After officially launching at Sydney’s Powerhouse Museum on July 13, 2007, NITV went to air on Foxtel, Austar, and Optus before the end of the year. It would go on to broadcast commissions such as The Marn Grook Footy Show, as well as a mix of sporting events and music festivals, some of which had to be repeated to fill up the schedule.

In 2011, the Federal Government announced further funding of $15.2 million for 12 months following the release of the results of a government review into the Indigenous Broadcasting and Media Sector.

The government also requested NITV hold preliminary talks with SBS about a potential partnership.

Denning-Orman said coming under SBS was a “game changer” for station, noting how it had “always hurt a bit” that NITV wasn’t free to access in the communities it served prior.

“We had to really work hard for the Federal Government to see what we are doing and luckily enough, the more we’ve stayed on the air, the louder our case has been in Canberra,” she said.

“[At the time], the world was changing and interest in First Nations content was changing as well, which meant commercial players were seeing the interest in our content, but we’ve had to fight, push, and be consistent on all levels.

“It could have gone any which way, in terms of what team we had at SBS and our core purpose. As soon as we moved in, we adjusted our code, appointed Dot West as a First Nations director to the SBS board, and were able to stay true to who we were while working under the SBS model.”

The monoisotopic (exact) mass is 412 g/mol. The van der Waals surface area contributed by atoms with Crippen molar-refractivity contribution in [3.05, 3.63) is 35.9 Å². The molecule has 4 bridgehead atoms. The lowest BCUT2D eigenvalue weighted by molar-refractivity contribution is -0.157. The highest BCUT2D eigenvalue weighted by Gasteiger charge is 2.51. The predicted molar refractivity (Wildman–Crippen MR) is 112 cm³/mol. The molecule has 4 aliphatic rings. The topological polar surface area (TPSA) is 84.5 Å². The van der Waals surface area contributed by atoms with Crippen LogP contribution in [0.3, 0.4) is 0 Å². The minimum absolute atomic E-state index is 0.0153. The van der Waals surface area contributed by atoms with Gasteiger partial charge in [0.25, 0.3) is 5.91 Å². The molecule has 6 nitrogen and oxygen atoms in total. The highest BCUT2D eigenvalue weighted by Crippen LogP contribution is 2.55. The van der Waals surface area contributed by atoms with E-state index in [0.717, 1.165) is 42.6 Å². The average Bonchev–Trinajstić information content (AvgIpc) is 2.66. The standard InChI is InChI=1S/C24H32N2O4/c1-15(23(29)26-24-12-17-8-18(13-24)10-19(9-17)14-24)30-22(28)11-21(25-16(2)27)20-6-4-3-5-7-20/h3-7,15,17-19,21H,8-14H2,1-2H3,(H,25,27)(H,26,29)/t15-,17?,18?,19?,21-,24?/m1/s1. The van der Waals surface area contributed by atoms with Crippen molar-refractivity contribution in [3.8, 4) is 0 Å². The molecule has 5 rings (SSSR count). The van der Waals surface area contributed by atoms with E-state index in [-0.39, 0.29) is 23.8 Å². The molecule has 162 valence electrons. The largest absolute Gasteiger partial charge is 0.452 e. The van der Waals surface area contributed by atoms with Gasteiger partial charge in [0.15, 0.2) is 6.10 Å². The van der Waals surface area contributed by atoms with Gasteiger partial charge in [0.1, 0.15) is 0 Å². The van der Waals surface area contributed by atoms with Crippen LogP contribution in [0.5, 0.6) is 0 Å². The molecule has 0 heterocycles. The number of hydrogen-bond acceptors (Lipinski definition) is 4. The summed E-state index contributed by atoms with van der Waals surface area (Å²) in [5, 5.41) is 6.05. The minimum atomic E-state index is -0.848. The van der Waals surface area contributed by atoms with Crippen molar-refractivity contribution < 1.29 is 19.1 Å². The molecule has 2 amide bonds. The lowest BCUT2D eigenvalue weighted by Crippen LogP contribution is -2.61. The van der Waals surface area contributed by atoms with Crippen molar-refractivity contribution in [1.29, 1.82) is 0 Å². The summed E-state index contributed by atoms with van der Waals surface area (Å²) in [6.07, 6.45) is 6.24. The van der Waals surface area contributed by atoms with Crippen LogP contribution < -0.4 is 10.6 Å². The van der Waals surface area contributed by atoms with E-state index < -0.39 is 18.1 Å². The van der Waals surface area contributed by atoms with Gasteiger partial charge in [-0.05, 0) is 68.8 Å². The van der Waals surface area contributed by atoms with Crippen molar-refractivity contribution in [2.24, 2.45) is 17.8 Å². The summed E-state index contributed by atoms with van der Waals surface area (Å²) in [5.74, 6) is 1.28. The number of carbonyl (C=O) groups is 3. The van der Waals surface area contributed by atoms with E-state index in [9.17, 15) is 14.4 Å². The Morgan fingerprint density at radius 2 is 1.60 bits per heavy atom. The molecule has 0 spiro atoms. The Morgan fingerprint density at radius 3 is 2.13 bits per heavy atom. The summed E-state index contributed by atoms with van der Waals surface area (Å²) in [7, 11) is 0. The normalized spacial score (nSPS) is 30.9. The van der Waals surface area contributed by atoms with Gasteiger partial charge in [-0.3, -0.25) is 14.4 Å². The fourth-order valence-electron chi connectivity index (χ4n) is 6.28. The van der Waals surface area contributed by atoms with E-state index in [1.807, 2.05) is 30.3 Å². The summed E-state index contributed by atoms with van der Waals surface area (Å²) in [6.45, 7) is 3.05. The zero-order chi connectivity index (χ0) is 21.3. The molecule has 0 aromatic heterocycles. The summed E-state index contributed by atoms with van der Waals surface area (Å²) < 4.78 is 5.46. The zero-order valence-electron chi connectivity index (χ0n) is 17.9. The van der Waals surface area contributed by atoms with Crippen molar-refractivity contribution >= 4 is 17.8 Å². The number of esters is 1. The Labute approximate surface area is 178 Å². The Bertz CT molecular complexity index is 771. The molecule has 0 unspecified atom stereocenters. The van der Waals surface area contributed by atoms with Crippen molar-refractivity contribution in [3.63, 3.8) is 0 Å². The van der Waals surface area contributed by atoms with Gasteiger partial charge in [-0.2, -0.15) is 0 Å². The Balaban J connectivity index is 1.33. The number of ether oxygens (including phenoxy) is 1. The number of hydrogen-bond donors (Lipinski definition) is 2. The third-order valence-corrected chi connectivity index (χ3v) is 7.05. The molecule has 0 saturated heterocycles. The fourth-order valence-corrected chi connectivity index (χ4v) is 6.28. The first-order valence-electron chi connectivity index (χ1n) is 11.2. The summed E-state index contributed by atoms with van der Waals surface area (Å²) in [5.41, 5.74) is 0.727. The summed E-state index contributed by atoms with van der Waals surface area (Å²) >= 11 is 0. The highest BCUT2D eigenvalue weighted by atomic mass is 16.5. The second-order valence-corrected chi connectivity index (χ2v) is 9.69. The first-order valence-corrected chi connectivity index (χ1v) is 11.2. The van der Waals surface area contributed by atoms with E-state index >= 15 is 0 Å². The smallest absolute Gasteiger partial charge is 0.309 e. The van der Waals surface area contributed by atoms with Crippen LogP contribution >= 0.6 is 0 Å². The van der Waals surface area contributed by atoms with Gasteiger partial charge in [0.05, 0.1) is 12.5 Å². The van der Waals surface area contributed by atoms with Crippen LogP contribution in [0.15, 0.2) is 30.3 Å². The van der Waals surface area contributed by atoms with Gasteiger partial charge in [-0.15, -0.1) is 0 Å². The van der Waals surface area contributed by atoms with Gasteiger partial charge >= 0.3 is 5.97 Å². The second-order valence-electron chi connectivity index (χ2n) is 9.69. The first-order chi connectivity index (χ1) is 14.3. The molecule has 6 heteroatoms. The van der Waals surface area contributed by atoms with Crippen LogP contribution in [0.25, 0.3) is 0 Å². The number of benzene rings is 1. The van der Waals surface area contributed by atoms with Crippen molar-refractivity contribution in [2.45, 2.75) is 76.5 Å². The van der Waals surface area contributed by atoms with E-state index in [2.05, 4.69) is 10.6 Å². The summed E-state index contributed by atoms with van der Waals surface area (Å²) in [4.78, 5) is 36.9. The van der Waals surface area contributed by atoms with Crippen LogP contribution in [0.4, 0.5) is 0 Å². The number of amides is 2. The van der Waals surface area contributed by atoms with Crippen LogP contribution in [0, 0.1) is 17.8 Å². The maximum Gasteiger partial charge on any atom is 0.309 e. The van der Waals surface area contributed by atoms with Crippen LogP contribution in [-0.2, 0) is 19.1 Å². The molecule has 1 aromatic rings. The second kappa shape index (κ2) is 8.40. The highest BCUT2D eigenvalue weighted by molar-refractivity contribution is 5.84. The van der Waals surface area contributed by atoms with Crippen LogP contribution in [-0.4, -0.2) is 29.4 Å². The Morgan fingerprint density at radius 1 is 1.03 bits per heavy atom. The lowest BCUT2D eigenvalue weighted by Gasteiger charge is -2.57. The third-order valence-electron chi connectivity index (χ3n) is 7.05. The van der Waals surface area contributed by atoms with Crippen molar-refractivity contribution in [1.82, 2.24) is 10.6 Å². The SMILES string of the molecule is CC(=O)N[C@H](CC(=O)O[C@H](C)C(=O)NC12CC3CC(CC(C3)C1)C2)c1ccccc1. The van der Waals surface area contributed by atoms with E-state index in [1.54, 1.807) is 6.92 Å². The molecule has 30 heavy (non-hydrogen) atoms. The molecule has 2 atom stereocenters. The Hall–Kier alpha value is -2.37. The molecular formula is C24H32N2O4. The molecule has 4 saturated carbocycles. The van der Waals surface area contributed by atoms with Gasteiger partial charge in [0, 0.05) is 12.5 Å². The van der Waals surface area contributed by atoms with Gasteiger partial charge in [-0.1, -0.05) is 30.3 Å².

The channel has further cemented its offering across the past two years via initiatives such as the Curious Australia documentary program with SBS and the No Ordinary Black short film showcase.

‘True Colours’.

From a commissioning perspective, highlights have included Northern Territory-set children’s series Barrumbi Kids and its first scripted co-commission with SBS, Bunya Productions’ True Colours, also filmed in the NT. NITV’s 2022 slate also featured documentary series Our Law, which was announced alongside fellow factual commission Larapinta last year.

Outside of its scripted and documentary line-ups, the station has sought to bring greater investment from agencies and brands to Indigenous media platforms, teaming up with SBS for the Beyond 3% campaign, which aims to address the disparity between the percentage of Aboriginal and Torres Strait Islander peoples in Australia’s population (3.3) and that of advertising invested in media to reach these audiences (0.3).

Reflecting on NITV’s journey up until 2022, Denning-Orman said the fact they had managed “to do so much with so little” bodes well for the future.

“We didn’t have an audience gifted to us and we’ve managed to increase our audience in a declining market, even though we are a small player,” she said.

“Even though my job has been challenging and has layers of complexity with politics and community, it’s so exciting to have that desire.

“Our industry is a gift and I feel really empowered to be part of it in the way that I am.”

From the Heart of Our Nation, A Celebration will screen from 7.30pm on NITV and SBS.